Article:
Helen Calcutt, Poetry London
'Art of Escape is understated and has a beautiful clarity of form. Many of the poems here feel like small miracles in themselves, and draw our attention to the small miracles of their subjects. Art of Escape is a wonderful debut from a poet whose craft is delicate and complex, and who feels instinctively the manifold connectedness of life.'
The Irish Times
'Gorji's poems are concise but evocative, holding within them a painful beauty, a love of that which is uprooted, ignored and unappreciated.'
PBS Spring 2020 Bulletin
'Art of Escape maps with deliberate fierceness the huge variety of places that can be made a home [...] Gorji constructs intricate, considered poems which encourage us to democratise our attention and empathy.'
Joanna Lee, The Guardian
'A long closing prose-poem about her family is the only break from this tight-knit, short-lined style. But the tighter the squeeze, the more impressive the escape - as proven in the title poem, an elegy for Houdini ("even the outside/ couldn't hold him long")'
Tristram Fane Saunders, January Telegraph Book of the Month 2020
'Here are poems of unsparing clarity, inward, unflinching, each one an acute canticle of remembrance. Together, they form a choral work magnifying the small and the seemingly insignificant, whether that is the lives of insects and plants, or in another key, the emigrant's journey from Iran to England, all are brought into intense focus. These mighty little songs, not at ease with the ongoing injustices of our imperial culture, refuse despair. They refuse by inventing forms of escape. The collection affirms the imagination is the place of moral grace. Art of Escape marks the beginning of a splendid new voice in British poetry.'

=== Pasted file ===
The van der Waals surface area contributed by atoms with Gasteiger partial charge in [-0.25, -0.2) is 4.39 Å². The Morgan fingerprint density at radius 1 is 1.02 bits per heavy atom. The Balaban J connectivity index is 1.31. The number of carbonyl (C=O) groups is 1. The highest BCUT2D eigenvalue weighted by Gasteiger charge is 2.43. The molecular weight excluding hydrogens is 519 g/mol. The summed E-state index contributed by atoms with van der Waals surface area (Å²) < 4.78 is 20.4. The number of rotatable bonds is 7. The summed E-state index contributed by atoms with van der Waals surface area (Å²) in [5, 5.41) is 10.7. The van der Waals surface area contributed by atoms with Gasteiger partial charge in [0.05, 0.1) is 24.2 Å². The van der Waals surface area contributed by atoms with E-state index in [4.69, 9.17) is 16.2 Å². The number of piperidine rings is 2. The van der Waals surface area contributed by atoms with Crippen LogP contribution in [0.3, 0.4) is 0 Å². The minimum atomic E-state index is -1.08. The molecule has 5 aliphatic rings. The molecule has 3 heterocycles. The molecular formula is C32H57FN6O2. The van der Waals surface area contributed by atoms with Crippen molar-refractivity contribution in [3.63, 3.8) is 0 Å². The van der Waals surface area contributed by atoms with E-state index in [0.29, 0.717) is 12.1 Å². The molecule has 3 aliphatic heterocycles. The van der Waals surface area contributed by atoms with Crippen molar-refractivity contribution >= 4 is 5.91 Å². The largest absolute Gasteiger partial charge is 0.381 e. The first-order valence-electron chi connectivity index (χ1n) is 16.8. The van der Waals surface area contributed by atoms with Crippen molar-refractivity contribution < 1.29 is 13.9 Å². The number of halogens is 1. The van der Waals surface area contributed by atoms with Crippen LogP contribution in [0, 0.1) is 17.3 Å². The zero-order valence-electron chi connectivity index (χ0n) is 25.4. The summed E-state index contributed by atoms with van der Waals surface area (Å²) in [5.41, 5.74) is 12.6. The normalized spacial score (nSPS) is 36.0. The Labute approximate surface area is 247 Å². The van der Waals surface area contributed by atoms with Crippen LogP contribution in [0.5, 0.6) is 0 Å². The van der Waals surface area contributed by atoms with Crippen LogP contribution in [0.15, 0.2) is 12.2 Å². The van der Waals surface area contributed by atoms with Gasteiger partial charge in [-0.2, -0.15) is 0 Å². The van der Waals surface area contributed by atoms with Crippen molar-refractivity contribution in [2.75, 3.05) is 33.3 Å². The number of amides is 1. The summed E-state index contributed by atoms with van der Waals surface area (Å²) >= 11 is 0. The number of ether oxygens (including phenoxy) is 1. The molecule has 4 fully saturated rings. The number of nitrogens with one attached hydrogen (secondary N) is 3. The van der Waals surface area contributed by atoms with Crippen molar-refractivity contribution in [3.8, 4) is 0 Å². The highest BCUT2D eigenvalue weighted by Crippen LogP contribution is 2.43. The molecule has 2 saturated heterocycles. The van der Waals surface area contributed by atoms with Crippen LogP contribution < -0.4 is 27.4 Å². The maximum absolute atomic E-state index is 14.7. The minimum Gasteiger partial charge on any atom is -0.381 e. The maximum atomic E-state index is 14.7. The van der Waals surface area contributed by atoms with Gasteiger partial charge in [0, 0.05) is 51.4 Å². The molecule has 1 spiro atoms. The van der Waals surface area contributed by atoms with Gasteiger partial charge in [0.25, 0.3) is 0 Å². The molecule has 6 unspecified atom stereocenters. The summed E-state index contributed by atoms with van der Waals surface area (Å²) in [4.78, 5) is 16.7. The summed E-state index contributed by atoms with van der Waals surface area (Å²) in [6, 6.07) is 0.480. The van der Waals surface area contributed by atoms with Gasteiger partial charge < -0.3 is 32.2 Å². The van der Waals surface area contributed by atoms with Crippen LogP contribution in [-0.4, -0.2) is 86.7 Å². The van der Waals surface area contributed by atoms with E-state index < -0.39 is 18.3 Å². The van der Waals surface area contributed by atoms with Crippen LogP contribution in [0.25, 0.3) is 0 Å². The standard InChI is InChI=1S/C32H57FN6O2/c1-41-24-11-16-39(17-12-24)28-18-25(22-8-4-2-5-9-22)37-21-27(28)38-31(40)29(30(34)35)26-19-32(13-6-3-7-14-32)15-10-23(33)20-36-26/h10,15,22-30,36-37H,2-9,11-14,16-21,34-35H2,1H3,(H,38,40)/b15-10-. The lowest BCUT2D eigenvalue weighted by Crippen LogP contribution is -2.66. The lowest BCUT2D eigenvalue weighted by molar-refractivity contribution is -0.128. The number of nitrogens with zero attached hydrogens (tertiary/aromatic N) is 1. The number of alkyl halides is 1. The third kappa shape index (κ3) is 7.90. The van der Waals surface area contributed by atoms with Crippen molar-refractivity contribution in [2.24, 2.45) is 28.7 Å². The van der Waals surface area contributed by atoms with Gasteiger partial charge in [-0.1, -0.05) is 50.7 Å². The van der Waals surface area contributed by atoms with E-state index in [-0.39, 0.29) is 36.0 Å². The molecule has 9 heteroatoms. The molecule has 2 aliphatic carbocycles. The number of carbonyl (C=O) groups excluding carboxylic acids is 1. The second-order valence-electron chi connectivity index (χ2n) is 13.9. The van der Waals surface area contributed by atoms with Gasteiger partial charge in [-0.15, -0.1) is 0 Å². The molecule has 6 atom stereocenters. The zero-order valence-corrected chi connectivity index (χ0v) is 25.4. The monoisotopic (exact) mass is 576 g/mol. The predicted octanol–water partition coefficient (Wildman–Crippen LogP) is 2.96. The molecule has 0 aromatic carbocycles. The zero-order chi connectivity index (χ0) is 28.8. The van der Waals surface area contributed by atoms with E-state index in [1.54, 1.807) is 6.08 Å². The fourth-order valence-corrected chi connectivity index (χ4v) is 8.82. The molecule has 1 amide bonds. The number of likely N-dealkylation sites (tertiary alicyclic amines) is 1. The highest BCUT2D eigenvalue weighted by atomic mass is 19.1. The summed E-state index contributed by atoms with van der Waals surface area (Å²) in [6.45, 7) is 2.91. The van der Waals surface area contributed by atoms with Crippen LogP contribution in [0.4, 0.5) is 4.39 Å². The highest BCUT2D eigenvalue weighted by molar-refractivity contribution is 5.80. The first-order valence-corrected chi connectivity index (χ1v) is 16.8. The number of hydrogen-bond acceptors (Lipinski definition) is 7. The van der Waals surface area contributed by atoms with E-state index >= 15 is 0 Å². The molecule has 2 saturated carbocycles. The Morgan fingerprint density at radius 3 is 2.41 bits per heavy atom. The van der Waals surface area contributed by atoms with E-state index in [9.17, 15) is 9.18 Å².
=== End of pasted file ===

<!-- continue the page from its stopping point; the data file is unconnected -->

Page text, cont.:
'Mina Gorji's poems take small, careful steps over a treacherous terrain, securing their meanings with steady intent. 'When danger looms / it imitates the reeds' she says of the bittern. Deceptively straightforward statement mingles with natural lore and observation to create complex, delicate structures. Her creatures are too autonomous to be parables and yet they share a threatened exilic space with human culture. Protective coloration, ink, quill, spine and 'armament of shell': the poems themselves assume the curious shapes necessary for their survival.'
Jamie Mckendrick 'With these luminous, tender, yet tough poems and prose pieces Mina Gorji is building a place of safety - for herself, her family, her readers, and all those who are wandering and uprooted; her poetic methods take their cue from the many marvellous creatures she evokes and the multiple protective measures they adopt - nests, camouflage, mimicry, display. Above all, language can help create shelter. As she writes in the poem called 'Kamasutra (the subsidiary arts)', skills with words are 'arts of love'.'
'Her poems resemble the curious animals they seek to represent - enigmatic, sometimes armour-plated, inviting yet also protective of their inner mysteries.'